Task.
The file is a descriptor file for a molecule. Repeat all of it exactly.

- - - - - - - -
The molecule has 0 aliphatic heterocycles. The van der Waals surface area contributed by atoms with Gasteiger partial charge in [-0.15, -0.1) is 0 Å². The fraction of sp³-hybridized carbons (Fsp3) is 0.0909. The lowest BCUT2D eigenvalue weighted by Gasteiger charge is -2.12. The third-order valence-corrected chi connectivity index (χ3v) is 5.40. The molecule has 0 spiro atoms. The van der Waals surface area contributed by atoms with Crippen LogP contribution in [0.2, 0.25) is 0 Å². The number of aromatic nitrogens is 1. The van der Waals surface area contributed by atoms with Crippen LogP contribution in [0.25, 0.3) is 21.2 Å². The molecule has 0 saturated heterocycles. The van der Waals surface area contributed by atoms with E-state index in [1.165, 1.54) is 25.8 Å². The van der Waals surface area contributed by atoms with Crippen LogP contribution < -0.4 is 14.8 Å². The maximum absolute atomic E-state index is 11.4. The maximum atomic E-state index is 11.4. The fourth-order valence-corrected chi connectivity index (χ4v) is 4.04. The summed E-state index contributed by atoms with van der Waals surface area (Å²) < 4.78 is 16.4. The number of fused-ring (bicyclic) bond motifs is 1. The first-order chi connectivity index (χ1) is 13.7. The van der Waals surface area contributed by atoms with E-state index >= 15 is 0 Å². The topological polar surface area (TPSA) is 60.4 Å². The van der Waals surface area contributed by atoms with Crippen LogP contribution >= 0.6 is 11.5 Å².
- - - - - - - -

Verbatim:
The molecule has 0 aliphatic heterocycles. The van der Waals surface area contributed by atoms with Gasteiger partial charge in [-0.15, -0.1) is 0 Å². The fraction of sp³-hybridized carbons (Fsp3) is 0.0909. The lowest BCUT2D eigenvalue weighted by Gasteiger charge is -2.12. The third-order valence-corrected chi connectivity index (χ3v) is 5.40. The molecule has 0 spiro atoms. The van der Waals surface area contributed by atoms with Crippen LogP contribution in [0.2, 0.25) is 0 Å². The number of aromatic nitrogens is 1. The van der Waals surface area contributed by atoms with Crippen LogP contribution in [0.25, 0.3) is 21.2 Å². The molecule has 0 saturated heterocycles. The van der Waals surface area contributed by atoms with E-state index in [1.165, 1.54) is 25.8 Å². The van der Waals surface area contributed by atoms with Crippen LogP contribution < -0.4 is 14.8 Å². The maximum absolute atomic E-state index is 11.4. The maximum atomic E-state index is 11.4. The fourth-order valence-corrected chi connectivity index (χ4v) is 4.04. The summed E-state index contributed by atoms with van der Waals surface area (Å²) < 4.78 is 16.4. The number of fused-ring (bicyclic) bond motifs is 1. The first-order chi connectivity index (χ1) is 13.7. The van der Waals surface area contributed by atoms with E-state index >= 15 is 0 Å². The topological polar surface area (TPSA) is 60.4 Å². The van der Waals surface area contributed by atoms with Crippen LogP contribution >= 0.6 is 11.5 Å².